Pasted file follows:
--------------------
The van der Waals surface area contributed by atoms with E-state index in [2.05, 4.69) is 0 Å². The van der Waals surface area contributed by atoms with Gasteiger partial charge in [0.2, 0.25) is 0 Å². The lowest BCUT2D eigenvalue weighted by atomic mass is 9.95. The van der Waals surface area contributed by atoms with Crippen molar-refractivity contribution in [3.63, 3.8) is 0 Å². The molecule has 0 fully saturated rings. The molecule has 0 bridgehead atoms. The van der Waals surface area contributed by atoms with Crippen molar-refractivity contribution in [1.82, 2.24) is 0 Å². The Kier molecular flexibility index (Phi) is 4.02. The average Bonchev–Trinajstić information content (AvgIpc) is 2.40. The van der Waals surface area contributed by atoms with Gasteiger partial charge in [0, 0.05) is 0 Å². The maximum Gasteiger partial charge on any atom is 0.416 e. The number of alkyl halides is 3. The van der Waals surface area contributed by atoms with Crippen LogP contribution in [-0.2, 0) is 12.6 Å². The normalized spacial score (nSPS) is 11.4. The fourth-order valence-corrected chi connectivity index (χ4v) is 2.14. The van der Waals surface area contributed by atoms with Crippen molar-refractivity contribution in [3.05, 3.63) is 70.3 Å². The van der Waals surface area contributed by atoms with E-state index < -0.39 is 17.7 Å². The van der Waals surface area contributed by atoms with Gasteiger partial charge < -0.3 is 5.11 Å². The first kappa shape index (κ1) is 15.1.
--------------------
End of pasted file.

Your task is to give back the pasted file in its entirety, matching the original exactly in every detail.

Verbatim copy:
The van der Waals surface area contributed by atoms with E-state index in [2.05, 4.69) is 0 Å². The van der Waals surface area contributed by atoms with Gasteiger partial charge in [0.2, 0.25) is 0 Å². The lowest BCUT2D eigenvalue weighted by atomic mass is 9.95. The van der Waals surface area contributed by atoms with Crippen molar-refractivity contribution in [3.63, 3.8) is 0 Å². The molecule has 0 fully saturated rings. The molecule has 0 bridgehead atoms. The van der Waals surface area contributed by atoms with Crippen molar-refractivity contribution in [1.82, 2.24) is 0 Å². The Kier molecular flexibility index (Phi) is 4.02. The average Bonchev–Trinajstić information content (AvgIpc) is 2.40. The van der Waals surface area contributed by atoms with Gasteiger partial charge in [0, 0.05) is 0 Å². The maximum Gasteiger partial charge on any atom is 0.416 e. The number of alkyl halides is 3. The van der Waals surface area contributed by atoms with Crippen LogP contribution in [-0.2, 0) is 12.6 Å². The normalized spacial score (nSPS) is 11.4. The fourth-order valence-corrected chi connectivity index (χ4v) is 2.14. The van der Waals surface area contributed by atoms with Crippen molar-refractivity contribution in [3.05, 3.63) is 70.3 Å². The van der Waals surface area contributed by atoms with E-state index < -0.39 is 17.7 Å². The van der Waals surface area contributed by atoms with Gasteiger partial charge < -0.3 is 5.11 Å². The first kappa shape index (κ1) is 15.1.